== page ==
In this story, a cat observes the everyday routine of a teacher, him being the head of the household. His ways are strange, and he looks very different, but the teacher is a symbol of great authority and respect within the society. The cat may never understand him, but he can learn to domesticate himself. For it is a reality; the cat can only live inside the house with the permission of the teacher, and with the permission of humans. You may have caught the symbolism; The cat is a symbol of the Japanese population and way of life, and the teacher is a symbol for western nations, and western imperialism. The cat may survive, but only if he is to domesticate himself within the domain of a greater and more socially accepted power. As you can see from this example, not every person within Japan would accept western ideals with open arms, but having to come to terms with Japan’s role in the world was a reality for people living in Japan during this period. Along with western ideals comes western entertainment and art, including music, and eventually along with it the importation of Jazz. For the Japanese people, jazz would come to represent a symbol of this sophistication; One of being caught up with the times, and open to the ideas of the greater world.
The golden age of jazz in Japan: When and why jazz reached it’s height of popularity in Japan.
Japan would see a interest in Jazz growing throughout the 1920’s. As the Meiji Restoration influenced the native population to turn their attention to the west, along with the jazz boom of the 1920’s in America, jazz in Japan would become a symbol of western influence and the possibility of life outside of Japan. As World War II approached (and Japan’s infatuation with imitating Western imperialism would reach it’s ultimate conclusion), Japan would ban jazz for a time as jazz was deemed “enemy music.” However, jazz had reached such a level of popularity that, similar to baseball, the Japanese government never succeeded in implementing a total ban of the artform. In post-war Japan with newfound influence from the American occupying forces, jazz would see a newfound revitalization and would surge in popularity once again.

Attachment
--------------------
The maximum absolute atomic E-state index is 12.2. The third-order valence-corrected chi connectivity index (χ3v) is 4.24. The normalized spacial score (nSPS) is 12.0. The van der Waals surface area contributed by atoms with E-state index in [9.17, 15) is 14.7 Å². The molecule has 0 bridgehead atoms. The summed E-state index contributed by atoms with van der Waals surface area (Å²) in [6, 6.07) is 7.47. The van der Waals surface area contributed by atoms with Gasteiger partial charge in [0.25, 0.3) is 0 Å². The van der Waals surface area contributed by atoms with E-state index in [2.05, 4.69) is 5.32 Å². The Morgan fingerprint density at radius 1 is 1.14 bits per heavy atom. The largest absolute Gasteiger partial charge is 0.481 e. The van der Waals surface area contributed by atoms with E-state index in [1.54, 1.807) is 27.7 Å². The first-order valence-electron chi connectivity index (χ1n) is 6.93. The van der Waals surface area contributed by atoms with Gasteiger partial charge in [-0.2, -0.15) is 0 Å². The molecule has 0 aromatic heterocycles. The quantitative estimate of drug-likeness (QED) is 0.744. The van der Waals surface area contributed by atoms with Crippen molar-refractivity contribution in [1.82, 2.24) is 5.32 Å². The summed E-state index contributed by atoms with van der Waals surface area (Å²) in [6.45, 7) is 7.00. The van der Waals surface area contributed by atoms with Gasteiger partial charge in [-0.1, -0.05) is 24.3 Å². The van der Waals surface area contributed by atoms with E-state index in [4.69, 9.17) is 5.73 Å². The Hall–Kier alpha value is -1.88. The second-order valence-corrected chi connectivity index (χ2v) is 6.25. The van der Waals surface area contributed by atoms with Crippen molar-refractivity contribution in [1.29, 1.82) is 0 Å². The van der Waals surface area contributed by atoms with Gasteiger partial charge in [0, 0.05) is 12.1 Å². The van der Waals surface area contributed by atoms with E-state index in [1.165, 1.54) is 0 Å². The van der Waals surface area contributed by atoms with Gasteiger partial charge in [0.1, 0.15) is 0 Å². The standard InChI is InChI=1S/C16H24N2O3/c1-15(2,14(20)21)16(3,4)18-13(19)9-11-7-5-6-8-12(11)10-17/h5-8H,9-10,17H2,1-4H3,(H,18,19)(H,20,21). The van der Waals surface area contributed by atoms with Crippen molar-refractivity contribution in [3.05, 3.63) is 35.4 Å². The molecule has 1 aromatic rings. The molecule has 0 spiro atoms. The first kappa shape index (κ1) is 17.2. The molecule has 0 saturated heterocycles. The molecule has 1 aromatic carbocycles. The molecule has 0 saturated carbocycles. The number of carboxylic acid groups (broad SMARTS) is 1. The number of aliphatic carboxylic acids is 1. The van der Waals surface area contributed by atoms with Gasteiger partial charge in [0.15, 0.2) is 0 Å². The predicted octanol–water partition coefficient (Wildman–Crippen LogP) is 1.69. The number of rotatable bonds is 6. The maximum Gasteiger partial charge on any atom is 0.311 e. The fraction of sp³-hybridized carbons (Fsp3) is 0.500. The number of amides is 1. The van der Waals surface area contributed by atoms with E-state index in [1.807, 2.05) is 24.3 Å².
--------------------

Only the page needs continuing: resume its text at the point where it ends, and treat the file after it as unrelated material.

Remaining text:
My experience first moving to Japan and playing jazz and blues in Osaka’s underground music scene.
Moving to another country can be lonely. Even after studying Japanese HARD for almost 2 years I could still barely hold a conversation. I learned here firsthand that there is a big difference between being able to understand a language and being able to use that language. I could understand a reasonable amount of Japanese, and my reading was good for how much time I had put in, but I simply didn’t have many opportunities to speak the language when I was living in the US. Actually, it’s more that I lacked the courage to just dive into a Japanese discord channel or chat, but that does take a lot of courage to reach out to people in your second language, and even in 2014 the internet wasn’t quite the vast ocean that it is today.
More than anything, learning a language is a lesson in endurance-building. I had moved to Japan in early 2015 and enrolled in a language school. Classes at the school would run from 6-8 hours a day, which is pretty much brain-imploding levels of language learning for an English speaker learning a language as complicated as Japanese. At night I would push myself further, but I could feel my social life wasn’t building the way I had hoped. I had just moved to another country and wasn’t feeling the most confident in my speaking ability. On top of that, I was just too exhausted to try and meet people on the weekends. At least, I was too exhausted to speak to people in Japanese all weekend. This is where jazz, the blues, and music comes in to save the day.
Is jazz popular in modern Japan? What about blues? Why? What’s the difference between the two?